New Trend Magazine (www.newtrendmag.org)
by Kaukab Siddique
An Iran-Oriented Attack on the Teachings Of Muhammad bin ĎAbd al-Wahhab
A Polemicist's Inability to See the Contributions of the Tawheed
Wahhabism: A Critical essay by Hamid Algar, published by IPI, Oneonta,
York, 2002, 96 pages, $12.95.
In 1976, when I first started writing against the Saudi monarchy and
behavior of its funded preachers, Hamid Algar was a rare voice which
rose against the excesses of the Saudis. Time passed and the world
Who today needs to debate the fact that the Saudis are corrupt and that
"Islamic scholars" have supported them in their corruption?
The problem with Hamid Algar's latest production is that it is 30 years
late. In the last three decades, Prof. Algar, a fixture at Berkeley
University's insular world, has not shown development or new insights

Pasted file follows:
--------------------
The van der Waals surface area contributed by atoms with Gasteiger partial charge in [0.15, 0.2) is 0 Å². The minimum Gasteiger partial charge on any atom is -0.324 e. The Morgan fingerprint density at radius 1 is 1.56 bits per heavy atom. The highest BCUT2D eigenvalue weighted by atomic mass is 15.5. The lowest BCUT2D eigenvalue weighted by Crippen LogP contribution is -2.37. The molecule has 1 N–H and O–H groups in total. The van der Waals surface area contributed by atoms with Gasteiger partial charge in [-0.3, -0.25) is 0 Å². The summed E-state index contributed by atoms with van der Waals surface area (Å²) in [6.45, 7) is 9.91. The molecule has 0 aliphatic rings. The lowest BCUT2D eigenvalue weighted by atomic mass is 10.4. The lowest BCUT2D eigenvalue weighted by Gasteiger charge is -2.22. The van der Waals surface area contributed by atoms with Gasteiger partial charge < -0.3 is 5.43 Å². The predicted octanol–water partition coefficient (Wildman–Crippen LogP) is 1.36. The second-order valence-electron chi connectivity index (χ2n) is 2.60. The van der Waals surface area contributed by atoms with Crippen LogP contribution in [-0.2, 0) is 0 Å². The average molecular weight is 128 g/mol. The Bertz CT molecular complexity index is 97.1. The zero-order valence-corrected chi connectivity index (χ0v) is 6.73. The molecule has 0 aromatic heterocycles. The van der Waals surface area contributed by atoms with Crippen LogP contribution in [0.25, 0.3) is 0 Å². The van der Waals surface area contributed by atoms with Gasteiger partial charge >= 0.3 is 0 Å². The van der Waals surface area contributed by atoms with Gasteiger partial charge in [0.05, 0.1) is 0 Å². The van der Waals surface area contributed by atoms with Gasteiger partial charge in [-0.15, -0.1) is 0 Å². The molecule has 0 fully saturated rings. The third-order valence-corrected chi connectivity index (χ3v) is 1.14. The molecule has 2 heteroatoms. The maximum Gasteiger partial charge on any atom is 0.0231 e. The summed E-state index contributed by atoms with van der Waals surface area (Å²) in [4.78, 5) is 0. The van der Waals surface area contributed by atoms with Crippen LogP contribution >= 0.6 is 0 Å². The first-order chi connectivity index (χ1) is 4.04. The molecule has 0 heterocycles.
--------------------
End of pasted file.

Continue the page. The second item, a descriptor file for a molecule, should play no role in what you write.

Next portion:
thinking. His latest production Wahhabism indicates that he is
entrenched in the Iranian position: The world as sanctified by Qum.
Algar does not begin by telling the reader what were the teachings of
Muhammad bin ĎAbdel Wahhab (perhaps for fear that these might prove too
attractive to be later shot down). Instead, he begins by misnaming the
teachings of the Imam as "wahhabism", a term which he pedantically
The book is merely an expression of hate. The author coyly admits: "It
be abundantly clear to the attentive reader that the present writer has
little liking or sympathy for Wahhabism." (P.67) The purpose seems to
denigrate the Imam and this is essentially achieved by Algar through a
confused mish-mash of the development of relations between the Saudi
Wahhabi so that the reader is unable to see if there is any difference
between the two.